I’m thinking about is age a big concern to take CFA exam? I saw those people taking or passed CFA exams are very young, 25 or 30s. I’m already 35. If lucky I passed CFA, I could already be 40. I have been working in insurance field for more than 10 years, no experience in finance/ investment field at all, only have BA degree major in finance. Can anyone give me some suggestions is it worth to take the risk? Is age a big concern when you hiring investment analysts? Thank you.
I took my first one when I was 21.
Short story - your ability to transition into an investments role will depend more on applicable experience, education, contacts, and targeting the right firm than your age. Employers will/won’t consider age (whether they admit it or not) based on their vision for the role. If they see “analyst” as a training ground for other positions, they probably want to hire directly from universities (especially prevalent at larger shops). If they are looking for a career analyst, I would think that they might be more open to older candidates. If you really want to move to an investment role, CFA is definitely a plus, but it’s only part of the picture. Also, you don’t have to wait until you complete CFA to move into an investment role - ideally would find a junior role where you can build a skill set while you’re working through the curriculum. Combine experience with your charter, and you’d be well positioned. Hope that helps.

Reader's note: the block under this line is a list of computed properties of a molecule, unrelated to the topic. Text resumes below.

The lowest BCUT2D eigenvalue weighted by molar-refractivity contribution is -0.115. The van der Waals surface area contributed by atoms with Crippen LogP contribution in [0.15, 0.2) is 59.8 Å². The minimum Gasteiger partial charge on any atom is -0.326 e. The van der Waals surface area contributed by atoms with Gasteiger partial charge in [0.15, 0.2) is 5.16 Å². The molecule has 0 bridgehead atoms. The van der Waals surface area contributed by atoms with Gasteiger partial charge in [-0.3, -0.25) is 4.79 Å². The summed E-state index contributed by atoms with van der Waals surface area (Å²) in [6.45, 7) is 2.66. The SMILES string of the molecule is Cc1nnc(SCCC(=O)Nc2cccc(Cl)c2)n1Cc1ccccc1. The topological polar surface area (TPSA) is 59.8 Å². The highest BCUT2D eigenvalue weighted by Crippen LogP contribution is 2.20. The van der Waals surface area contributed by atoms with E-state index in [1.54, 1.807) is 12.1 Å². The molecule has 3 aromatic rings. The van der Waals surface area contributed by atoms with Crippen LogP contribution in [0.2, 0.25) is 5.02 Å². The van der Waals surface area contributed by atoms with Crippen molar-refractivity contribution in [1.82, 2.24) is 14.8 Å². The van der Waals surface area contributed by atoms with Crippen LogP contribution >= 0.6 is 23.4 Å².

there are many who are older candidates. And from what I recall a sizable over 40 crowd who are candidates. I would pursue it if I were you.
Yeah I recall something like 24 - to - 28 being my “slot” for CFA. I honestly could never see myself doing it now. Willy
Does hitting 40s really impair one’s ability to learn and memorize that much? Should I start taking Centrum silver on a daily basis to prevent that? Isn’t the average level 1 passer 29, and charterholder 32?